Anjali is a movement for an equal India. It is India's first and only International Children and Youth Festival which aims to bridge gaps for making society more inclusive and restore fun-filled childhood by joyful learning.
What is unique about Anjali?
Only national children festival in India.
It is an inclusive festival.
It is a model for joyful learning.
Dr Sruti Mohapatra joined the disability movement in 1996 with the formation of the DPI –India Chapter. She travelled extensively around the world and visited many schools, attended many conferences, spoke in many meetings and enriched herself on the issue of disability. What struck Sruti was the stark difference in the quality of life of persons with disabilities in India and South Asia as compared with other countries. Persons with Disabilities were second class citizens who lived to die. Persons with disabilities had no place in society. They were confined to rooms at homes, in urban areas in special schools or vocational training centres or buildings of various associations for the disabled; or to beds in hospitals. I said no more! I am as human as you are.
Sruti’s first thought was children because children are our future. This situation has to change. Sruti’s friend, Manoj, was the first with whom she shared this idea. ‘Amazing…much needed.’ Sruti developed a concept for presentation to like-minded people and started talking to friends, well-wishers and organizations. Sruti’s first official meeting was with Sukanya. Why not…… how wonderful!’, was the response. The then (2001) Child Rights and Information Officer of UNICEF, Orissa Office, Ms Sukanya Rath is a lady of immense vision and dynamism. Enthusiastic and active, she said ‘let’s get going.' Sruti had known Sukanya since college. They were a group of young, bubbly people, who had founded GLASH, an amateur music group that had become the talk of the town in the 1980s. The next supporter was Mr R. Balakrishnan, then secretary, culture and tourism (GoO). Never before had she met a more sensitive and empathetic government officer. ‘Sruti we should have a world-class event, can you promise me that? That was all he said. And thus Anjali was born.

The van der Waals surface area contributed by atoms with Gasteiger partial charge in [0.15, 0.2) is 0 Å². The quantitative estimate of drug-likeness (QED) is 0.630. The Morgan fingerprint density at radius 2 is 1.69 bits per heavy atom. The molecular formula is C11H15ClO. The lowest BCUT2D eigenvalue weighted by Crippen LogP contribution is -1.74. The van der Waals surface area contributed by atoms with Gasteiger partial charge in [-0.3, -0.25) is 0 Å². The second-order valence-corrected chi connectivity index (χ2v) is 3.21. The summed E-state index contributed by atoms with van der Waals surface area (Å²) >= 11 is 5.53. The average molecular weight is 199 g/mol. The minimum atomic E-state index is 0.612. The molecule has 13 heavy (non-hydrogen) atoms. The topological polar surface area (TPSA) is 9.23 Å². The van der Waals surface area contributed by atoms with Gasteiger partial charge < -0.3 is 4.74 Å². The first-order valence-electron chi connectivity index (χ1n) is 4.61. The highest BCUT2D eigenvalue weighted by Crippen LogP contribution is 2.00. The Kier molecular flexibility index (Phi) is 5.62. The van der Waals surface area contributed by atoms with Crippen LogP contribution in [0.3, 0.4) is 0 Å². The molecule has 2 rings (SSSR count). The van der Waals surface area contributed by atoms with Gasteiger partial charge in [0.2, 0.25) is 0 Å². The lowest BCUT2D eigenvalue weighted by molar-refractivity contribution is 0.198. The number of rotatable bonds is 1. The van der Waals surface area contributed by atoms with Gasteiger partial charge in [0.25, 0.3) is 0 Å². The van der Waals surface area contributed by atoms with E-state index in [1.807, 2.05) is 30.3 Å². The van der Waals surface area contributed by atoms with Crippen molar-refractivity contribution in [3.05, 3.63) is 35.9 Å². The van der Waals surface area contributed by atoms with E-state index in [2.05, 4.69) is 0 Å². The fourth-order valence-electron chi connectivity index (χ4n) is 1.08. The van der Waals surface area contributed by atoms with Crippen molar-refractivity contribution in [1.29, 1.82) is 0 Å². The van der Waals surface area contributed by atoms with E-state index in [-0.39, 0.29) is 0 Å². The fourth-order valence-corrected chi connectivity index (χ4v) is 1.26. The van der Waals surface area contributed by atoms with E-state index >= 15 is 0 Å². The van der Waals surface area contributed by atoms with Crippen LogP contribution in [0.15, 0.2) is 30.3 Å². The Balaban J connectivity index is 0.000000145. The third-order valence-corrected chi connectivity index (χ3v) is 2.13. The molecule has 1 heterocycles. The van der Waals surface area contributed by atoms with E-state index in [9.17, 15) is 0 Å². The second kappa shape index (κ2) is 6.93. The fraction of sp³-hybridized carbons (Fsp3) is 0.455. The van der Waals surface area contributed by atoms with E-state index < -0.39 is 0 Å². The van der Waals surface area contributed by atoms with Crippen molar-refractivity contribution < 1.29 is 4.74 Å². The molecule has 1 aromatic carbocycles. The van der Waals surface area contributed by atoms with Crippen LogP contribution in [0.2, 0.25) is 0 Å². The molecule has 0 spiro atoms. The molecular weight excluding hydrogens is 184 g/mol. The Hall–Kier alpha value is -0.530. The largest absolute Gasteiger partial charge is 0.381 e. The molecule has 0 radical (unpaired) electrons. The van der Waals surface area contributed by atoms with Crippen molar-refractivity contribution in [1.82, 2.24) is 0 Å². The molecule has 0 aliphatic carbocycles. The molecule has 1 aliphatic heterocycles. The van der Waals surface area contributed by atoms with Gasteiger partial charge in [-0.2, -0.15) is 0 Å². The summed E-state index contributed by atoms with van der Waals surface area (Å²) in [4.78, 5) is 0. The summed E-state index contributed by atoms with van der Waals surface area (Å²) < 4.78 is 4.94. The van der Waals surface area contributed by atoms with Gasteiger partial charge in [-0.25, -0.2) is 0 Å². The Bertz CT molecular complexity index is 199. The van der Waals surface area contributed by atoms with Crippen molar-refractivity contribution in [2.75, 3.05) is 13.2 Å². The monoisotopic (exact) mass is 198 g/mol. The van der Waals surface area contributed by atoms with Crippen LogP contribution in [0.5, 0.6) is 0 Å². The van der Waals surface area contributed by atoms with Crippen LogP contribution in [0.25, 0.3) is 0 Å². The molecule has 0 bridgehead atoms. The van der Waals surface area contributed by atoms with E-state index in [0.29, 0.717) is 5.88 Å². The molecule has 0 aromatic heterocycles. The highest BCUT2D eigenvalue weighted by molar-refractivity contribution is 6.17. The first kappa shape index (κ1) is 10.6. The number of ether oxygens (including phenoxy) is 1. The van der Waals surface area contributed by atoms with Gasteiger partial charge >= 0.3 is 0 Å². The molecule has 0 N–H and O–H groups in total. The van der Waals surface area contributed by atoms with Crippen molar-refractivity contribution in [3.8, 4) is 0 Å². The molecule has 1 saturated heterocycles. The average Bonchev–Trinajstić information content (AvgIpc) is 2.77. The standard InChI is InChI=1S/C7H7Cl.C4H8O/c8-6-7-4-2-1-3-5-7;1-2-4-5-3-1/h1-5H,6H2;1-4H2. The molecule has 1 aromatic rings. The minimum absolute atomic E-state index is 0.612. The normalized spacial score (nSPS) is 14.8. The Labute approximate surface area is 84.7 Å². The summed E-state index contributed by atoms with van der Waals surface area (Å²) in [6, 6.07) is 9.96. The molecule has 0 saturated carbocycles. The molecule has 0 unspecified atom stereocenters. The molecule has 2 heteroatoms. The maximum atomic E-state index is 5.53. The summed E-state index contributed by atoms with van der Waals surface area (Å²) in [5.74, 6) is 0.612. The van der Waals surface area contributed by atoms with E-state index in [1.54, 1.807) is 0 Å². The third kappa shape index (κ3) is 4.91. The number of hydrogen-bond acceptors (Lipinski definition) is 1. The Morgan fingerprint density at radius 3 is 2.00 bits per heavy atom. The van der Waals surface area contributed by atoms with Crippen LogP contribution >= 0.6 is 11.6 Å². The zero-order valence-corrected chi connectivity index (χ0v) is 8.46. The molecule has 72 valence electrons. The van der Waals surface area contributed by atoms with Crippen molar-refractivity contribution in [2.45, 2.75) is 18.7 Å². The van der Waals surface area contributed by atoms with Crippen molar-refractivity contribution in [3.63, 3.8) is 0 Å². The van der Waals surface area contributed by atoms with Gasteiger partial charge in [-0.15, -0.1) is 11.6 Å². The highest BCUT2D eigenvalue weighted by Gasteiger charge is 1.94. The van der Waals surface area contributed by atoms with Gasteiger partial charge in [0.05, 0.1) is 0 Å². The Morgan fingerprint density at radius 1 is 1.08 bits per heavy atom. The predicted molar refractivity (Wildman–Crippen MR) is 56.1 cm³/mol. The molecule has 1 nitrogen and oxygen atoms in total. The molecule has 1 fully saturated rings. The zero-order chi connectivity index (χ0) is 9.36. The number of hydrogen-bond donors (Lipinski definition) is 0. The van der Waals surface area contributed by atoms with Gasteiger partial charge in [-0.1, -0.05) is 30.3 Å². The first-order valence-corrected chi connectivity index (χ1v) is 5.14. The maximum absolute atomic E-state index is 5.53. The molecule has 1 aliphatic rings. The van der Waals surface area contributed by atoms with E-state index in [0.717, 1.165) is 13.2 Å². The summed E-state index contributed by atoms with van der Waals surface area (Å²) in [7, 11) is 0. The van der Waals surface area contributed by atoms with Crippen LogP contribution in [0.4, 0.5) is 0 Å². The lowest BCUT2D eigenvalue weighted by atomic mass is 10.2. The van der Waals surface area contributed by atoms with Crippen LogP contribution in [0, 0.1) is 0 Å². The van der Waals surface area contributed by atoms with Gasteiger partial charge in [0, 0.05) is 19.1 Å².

HOW DID IT GROW?
From project Anjali to Anjali National Children Festival, the dream has grown large to encompass children from all over India, breaking all man-made barriers. It commenced as a five-year demonstration project, in 2001, to focus on physically and sensory challenged children. The avid interest of mainstream school students saw it transforming into an inclusive children festival in 2003 and finally the only national children festival in 2004. On the one hand, it is an effort to empower children who had been stigmatized and oppressed so they may participate fully in society and on the other hand, it focuses on bridging gaps by enabling disabled and non-disabled children to discover each other in four days, now five days, camp. In this journey, Anjali has also grown into a joyful learning model.
Anjali was born.
All Odisha participates
First National Children's Festival in India
Model for Inclusive and Joyful Learning
Moves beyond Bhubaneswar
Focus on Volunteerism
Gets a Mascot.
Carnival of Love Introduced
Indradhanush – performances by professional artists with disabilities.
First International Festival
Atmospheric design of Camp
Swacch Anjali – Matched India’s clarion call for cleanliness.
Gets a brand ambassador
Disability Arts Festival - Swayam
City embraces Anjali.
Dialogues in Disability.
Anjali Turns 18.
47,000 Participants Till Now
Participants from all across India & 15 countries.
Bridging the gaps.